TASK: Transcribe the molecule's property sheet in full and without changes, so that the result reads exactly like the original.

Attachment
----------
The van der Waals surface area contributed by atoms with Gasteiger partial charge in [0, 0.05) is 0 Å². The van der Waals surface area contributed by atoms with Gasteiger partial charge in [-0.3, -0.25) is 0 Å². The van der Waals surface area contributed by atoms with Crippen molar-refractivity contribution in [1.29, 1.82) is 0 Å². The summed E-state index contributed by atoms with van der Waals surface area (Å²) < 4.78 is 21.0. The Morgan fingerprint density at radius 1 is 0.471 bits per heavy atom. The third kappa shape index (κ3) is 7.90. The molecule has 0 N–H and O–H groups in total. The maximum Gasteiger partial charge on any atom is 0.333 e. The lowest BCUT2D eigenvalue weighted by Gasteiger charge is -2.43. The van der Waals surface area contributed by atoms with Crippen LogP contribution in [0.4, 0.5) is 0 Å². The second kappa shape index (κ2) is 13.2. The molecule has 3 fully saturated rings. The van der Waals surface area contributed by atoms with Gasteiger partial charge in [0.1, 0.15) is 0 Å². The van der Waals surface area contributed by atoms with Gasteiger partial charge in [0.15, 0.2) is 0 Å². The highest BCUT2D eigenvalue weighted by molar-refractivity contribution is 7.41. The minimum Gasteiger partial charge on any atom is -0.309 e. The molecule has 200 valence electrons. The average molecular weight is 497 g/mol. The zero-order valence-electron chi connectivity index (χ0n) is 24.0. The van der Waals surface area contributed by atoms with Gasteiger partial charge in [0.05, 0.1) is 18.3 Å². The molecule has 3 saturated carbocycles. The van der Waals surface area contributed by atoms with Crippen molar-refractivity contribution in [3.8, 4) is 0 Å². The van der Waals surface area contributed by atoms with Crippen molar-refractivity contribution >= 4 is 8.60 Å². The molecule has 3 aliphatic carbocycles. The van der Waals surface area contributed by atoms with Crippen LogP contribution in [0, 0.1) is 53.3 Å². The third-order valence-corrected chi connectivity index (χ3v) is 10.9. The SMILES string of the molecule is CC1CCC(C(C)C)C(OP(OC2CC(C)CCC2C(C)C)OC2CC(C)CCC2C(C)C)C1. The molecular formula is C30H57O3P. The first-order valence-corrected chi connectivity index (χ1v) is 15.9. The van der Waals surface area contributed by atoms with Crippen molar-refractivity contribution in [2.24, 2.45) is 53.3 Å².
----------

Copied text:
The van der Waals surface area contributed by atoms with Gasteiger partial charge in [0, 0.05) is 0 Å². The van der Waals surface area contributed by atoms with Gasteiger partial charge in [-0.3, -0.25) is 0 Å². The van der Waals surface area contributed by atoms with Crippen molar-refractivity contribution in [1.29, 1.82) is 0 Å². The summed E-state index contributed by atoms with van der Waals surface area (Å²) < 4.78 is 21.0. The Morgan fingerprint density at radius 1 is 0.471 bits per heavy atom. The third kappa shape index (κ3) is 7.90. The molecule has 0 N–H and O–H groups in total. The maximum Gasteiger partial charge on any atom is 0.333 e. The lowest BCUT2D eigenvalue weighted by Gasteiger charge is -2.43. The van der Waals surface area contributed by atoms with Crippen LogP contribution in [0.4, 0.5) is 0 Å². The second kappa shape index (κ2) is 13.2. The molecule has 3 fully saturated rings. The van der Waals surface area contributed by atoms with Gasteiger partial charge in [0.1, 0.15) is 0 Å². The van der Waals surface area contributed by atoms with Gasteiger partial charge in [0.15, 0.2) is 0 Å². The highest BCUT2D eigenvalue weighted by molar-refractivity contribution is 7.41. The minimum Gasteiger partial charge on any atom is -0.309 e. The molecule has 200 valence electrons. The average molecular weight is 497 g/mol. The zero-order valence-electron chi connectivity index (χ0n) is 24.0. The van der Waals surface area contributed by atoms with Gasteiger partial charge in [0.05, 0.1) is 18.3 Å². The molecule has 3 saturated carbocycles. The van der Waals surface area contributed by atoms with Crippen molar-refractivity contribution in [3.8, 4) is 0 Å². The van der Waals surface area contributed by atoms with Crippen molar-refractivity contribution >= 4 is 8.60 Å². The molecule has 3 aliphatic carbocycles. The van der Waals surface area contributed by atoms with Crippen LogP contribution in [0, 0.1) is 53.3 Å². The third-order valence-corrected chi connectivity index (χ3v) is 10.9. The SMILES string of the molecule is CC1CCC(C(C)C)C(OP(OC2CC(C)CCC2C(C)C)OC2CC(C)CCC2C(C)C)C1. The molecular formula is C30H57O3P. The first-order valence-corrected chi connectivity index (χ1v) is 15.9. The van der Waals surface area contributed by atoms with Crippen molar-refractivity contribution in [2.24, 2.45) is 53.3 Å².